PUBLICATION SPOTLIGHT – Are newly identified metabolic regulating molecules promising for T-cell immunotherapy?
By Shohreh Issazadeh-Navikas, Professor & group leader
How would you summarise your study in one sentence?
Regulation of mitochondria respiration and metabolism, the powerhouse of all cells, is essential for anti-inflammatory FoxA1+ regulatory T cell generation.
Can you describe briefly what you have explored and how?
Previously, we identified a population of anti-inflammatory regulatory T cells called FoxA1+ T regulatory cells, which are generated in inflamed brain and in blood of patients with multiple sclerosis who benefit from treatment with a cytokine called interferon beta. Here we generated a new model and used human healthy blood to investigate how these anti-inflammatory cells can be generated because they have potential for many inflammatory diseases as a future therapy. We found that although mitochondria are central for the well-being of all cells, how the mitochondria are being regulated is a central event for identity and function of these specialized regulatory T cells. Moreover, we identified a new previously unknown molecule, PRAKG2.2, which plays a central role for generation of these cells via regulating mitochondrial respiration and metabolism. If we engineer usual T cells from blood to highly express this new molecule, this is sufficient for usual T cells to become anti-inflammatory regulatory T cells and prevent harmful disease promoting cells.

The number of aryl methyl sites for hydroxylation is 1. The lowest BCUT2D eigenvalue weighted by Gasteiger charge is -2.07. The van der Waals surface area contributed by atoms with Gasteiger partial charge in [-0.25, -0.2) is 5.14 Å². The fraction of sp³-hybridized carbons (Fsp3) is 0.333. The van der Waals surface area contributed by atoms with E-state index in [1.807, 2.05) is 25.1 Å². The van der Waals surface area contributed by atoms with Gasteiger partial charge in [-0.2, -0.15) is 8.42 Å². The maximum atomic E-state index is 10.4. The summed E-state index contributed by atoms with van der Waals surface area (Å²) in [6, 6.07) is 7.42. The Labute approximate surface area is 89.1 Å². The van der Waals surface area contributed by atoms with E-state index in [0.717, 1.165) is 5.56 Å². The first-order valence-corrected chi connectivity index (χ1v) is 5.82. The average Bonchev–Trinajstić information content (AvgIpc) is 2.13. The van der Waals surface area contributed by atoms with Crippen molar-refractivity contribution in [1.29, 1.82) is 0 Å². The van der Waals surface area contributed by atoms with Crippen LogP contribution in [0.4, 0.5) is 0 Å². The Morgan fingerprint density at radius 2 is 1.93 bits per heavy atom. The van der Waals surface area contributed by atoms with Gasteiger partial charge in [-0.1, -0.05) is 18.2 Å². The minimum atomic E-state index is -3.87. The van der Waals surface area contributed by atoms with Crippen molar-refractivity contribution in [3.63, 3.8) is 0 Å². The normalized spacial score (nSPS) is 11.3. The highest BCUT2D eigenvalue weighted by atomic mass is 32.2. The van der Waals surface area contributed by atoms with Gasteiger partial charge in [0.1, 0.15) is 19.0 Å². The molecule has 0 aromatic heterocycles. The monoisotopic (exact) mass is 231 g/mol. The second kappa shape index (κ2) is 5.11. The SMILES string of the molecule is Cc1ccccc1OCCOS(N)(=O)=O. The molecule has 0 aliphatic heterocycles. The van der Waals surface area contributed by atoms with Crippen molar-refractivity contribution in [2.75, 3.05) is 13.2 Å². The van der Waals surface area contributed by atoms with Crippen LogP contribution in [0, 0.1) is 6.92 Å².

What would you say is the novelty in this study?
The novelty is the identification of a small molecule which if introduced in cells can generate anti-inflammatory T cells that are important in combating inflammatory diseases of central nervous system like MS. Furthermore, these cells are potential therapeutic target in many other autoimmune and inflammatory diseases such as type I diabetes, inflammatory bowel disease, rheumatoid arthritis etc.
How do the results relate to the scientific field with respect to what is already known?
The distinct nature of FoxA1+ Tregs compared to the previously known FoxP3+ Tregs is the fact that mitochondrial functions via regulation of this newly identified molecules is pivotal for identity and stability of this anti-inflammatory Treg cells. Although there are several companies intending to create new therapeutic ways to generate or increase FoxP3+Tregs for treating autoimmune and inflammatory diseases, these cells might change character in inflammatory organs, but FoxA1+Tregs are less plastic after generation therefore a potential stable treatment option.
Can you describe the potential of the findings beyond the research field?
These discoveries hold the potential to redefine our comprehension of FoxA1 Treg generation and could provide valuable insights for using these findings offering potential future treatments for autoimmune diseases. Moreover, a deeper understanding of the molecular mechanisms at play in these cells could unveil promising new therapeutic targets for autoimmune diseases.
What are the next stages in this research?
Our commitment involves an in-depth exploration of the nature of FoxA1 Tregs in other autoimmune conditions like type I diabetes, inflammatory bowel disease, etc. aiming to gain a deeper understanding and characterization of this population. This exploration is crucial for the identification of potential targets to generate FoxA1+ Tregs for treatment of inflammatory and autoimmune diseases.
Read full study in Science Advances: PRKAG2.2 is essential for FoxA1+ regulatory T cell differentiation and metabolic rewiring distinct from FoxP3+ regulatory T cells